Internal Revenue Bulletin:  2004-35 

August 30, 2004 

REG-163679-02

Notice of Proposed Rulemaking and Notice of Public Hearing Qualified Interests


AGENCY:

Internal Revenue Service (IRS), Treasury.

ACTION:

Notice of proposed rulemaking and notice of public hearing.

SUMMARY:

These proposed regulations amend the regulations under the gift tax special valuation rules to provide that a unitrust amount or annuity payable for a specified term of years to the grantor, or to the grantor’s estate if the grantor dies prior to the expiration of the term, is a qualified interest for the specified term. The proposed regulations also clarify that the exception treating a spouse’s revocable successor interest as a retained qualified interest applies only if the spouse’s annuity or unitrust interest, standing alone, would constitute a qualified interest that meets the requirements of §25.2702-3(d)(3), but for the grantor’s revocation power. This document also provides a notice of a public hearing on these proposed regulations.

DATES:

Written and electronic comments must be received by October 25, 2004. Outlines of topics to be discussed at the public hearing scheduled for October 28, 2004, must be received by October 7, 2004.

ADDRESSES:

Send submissions to: CC:PA:LPD:PR (REG-163679-02), room 5203, Internal Revenue Service, P.O. Box 7604, Ben Franklin Station, Washington, DC 20044. Submissions may be hand delivered Monday through Friday between the hours of 8 a.m. and 4 p.m. to: CC:PA:LPD:PR (REG-163679-02), Courier’s Desk, Internal Revenue Service, 1111 Constitution Avenue, NW, Washington, DC. Alternatively, taxpayers may submit electronic comments directly to the IRS Internet site at www.irs.gov/regs or via the Federal eRulemaking Portal at www.regulations.gov (indicate IRS and REG-163679-02). The public hearing will be held in the auditorium, Internal Revenue Building, 1111 Constitution Avenue, NW, Washington, DC.

FOR FURTHER INFORMATION CONTACT:

Concerning the proposed regulations, Juli Ro Kim, (202) 622-3090; concerning submissions of comments, the hearing, and/or to be placed on the building access list to attend the hearing, Guy Traynor, (202) 622-7180 (not toll-free numbers).

SUPPLEMENTARY INFORMATION:

Background

Section 2702 provides special rules for valuing gifts in trust when the donor or an applicable family member retains an interest in the trust. If the retained interest is not a qualified interest, the retained interest is valued at zero, and the amount of the gift is the entire value of the transferred property. If the retained interest is a qualified interest, the retained interest is valued under section 7520 using prescribed actuarial tables and interest rates, and the amount of the gift is the value of the transferred property reduced by the value of the retained interest. Under section 2702(b), a qualified interest is: (1) an interest that consists of a right to receive fixed amounts payable not less frequently than annually (a qualified annuity interest); (2) an interest that consists of a right to receive amounts that are payable at least annually and are a fixed percentage of the net fair market value of the trust assets determined annually (a qualified unitrust interest); and (3) a right to receive a noncontingent remainder interest if all other interests in the trust are qualified annuity or unitrust interests (a qualified remainder interest). Under §25.2702-3(d)(3) of the Gift Tax Regulations, the qualified annuity or unitrust interest must be payable, “for the life of the term holder, for a specified term of years, or for the shorter (but not longer) of those periods.” Under §25.2702-2(a)(5) the retention of a power to revoke a qualified annuity interest (or unitrust interest) of the transferor’s spouse is treated as the retention of a qualified annuity interest (or unitrust interest).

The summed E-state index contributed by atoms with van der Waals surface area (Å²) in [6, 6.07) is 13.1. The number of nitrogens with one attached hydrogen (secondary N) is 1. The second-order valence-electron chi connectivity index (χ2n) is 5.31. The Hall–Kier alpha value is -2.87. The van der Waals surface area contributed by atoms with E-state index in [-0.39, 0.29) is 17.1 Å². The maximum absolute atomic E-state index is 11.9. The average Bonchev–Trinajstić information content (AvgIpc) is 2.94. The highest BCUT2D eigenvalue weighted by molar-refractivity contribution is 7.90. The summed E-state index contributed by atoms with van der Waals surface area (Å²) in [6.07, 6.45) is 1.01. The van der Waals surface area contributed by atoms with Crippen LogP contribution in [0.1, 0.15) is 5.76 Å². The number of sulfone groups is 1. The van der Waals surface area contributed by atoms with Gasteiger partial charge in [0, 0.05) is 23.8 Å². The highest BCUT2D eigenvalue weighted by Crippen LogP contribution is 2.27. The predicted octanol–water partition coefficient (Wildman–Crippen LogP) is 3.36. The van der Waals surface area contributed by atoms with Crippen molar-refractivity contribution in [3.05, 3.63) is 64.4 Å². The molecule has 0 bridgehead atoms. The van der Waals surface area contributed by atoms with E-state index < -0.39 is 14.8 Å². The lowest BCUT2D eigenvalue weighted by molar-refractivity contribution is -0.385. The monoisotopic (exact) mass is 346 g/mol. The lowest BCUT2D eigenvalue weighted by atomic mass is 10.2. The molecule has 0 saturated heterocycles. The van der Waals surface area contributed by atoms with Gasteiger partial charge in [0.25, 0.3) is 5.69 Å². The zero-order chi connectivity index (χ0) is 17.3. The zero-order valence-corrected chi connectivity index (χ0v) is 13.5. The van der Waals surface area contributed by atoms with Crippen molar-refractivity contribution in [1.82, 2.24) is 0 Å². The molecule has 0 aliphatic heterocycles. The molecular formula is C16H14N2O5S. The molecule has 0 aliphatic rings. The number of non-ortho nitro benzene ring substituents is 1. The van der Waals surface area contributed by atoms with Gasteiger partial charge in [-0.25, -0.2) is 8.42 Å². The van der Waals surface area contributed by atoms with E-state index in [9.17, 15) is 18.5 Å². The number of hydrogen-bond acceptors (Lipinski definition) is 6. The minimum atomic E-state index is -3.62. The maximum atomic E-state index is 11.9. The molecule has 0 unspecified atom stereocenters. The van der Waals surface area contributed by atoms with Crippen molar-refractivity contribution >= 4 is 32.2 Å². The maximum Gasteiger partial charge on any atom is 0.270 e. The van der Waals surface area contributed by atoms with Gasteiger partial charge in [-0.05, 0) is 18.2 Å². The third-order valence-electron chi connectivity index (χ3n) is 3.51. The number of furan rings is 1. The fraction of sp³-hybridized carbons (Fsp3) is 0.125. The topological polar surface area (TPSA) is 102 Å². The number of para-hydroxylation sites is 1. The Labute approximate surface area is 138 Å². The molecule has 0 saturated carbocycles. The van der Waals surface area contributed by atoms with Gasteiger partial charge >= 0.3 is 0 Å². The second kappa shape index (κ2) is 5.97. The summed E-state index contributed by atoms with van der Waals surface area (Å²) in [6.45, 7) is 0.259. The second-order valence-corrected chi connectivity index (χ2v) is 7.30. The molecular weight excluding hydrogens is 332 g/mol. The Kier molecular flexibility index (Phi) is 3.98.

These qualified interest requirements were the subject of litigation in two cases (described more fully below) before the United States Tax Court and, on appeal in one case, the Ninth Circuit Court of Appeals. These proposed regulations are being issued to clarify the existing regulations with respect to the issues raised in the cases and to revise an example in the regulations that the Tax Court held to be invalid.

Walton v. Commissioner

In Walton v. Commissioner, 115 T.C. 589 (2000), the Tax Court considered a situation similar to that presented in Example 5 of §25.2702-3(e). In this example, A transfers property to an irrevocable trust, retaining the right to receive a unitrust amount for 10 years. If A dies within the 10-year term, the unitrust amount is to be paid to A’s estate for the balance of the term. The example concludes that A’s interest is a qualified unitrust interest to the extent of the right to receive the unitrust amount for 10 years or until A’s prior death. The example also concludes, however, that the unitrust amount payable to A’s estate if A dies within the term of the trust is not a qualified interest.

In Example 6 of §25.2702-3(e), the facts are the same as in Example 5, except that, if A dies within the 10-year term, the unitrust amount will be paid to A’s estate for an additional 35 years. The example concludes that the result is the same as in Example 5; that is, A’s interest is a qualified unitrust interest to the extent of the right to receive the unitrust amount for 10 years or until A’s prior death.

In Walton, the grantor established a grantor retained annuity trust (GRAT), pursuant to which the grantor was to receive an annuity for a term of 2 years. If the grantor died before the expiration of the 2-year term, the annuity was to be paid to the grantor’s estate for the balance of the term. Upon expiration of the 2-year term, the trust corpus was to be distributed to a designated remainder beneficiary. After considering the legislative history and purpose of section 2702, the court held that Example 5 is an unreasonable interpretation and invalid extension of section 2702. The court concluded that a retained annuity payable for a specified term of years to the grantor, or to the grantor’s estate if the grantor dies prior to expiration of the term, is a qualified interest under section 2702 for the specified term of years.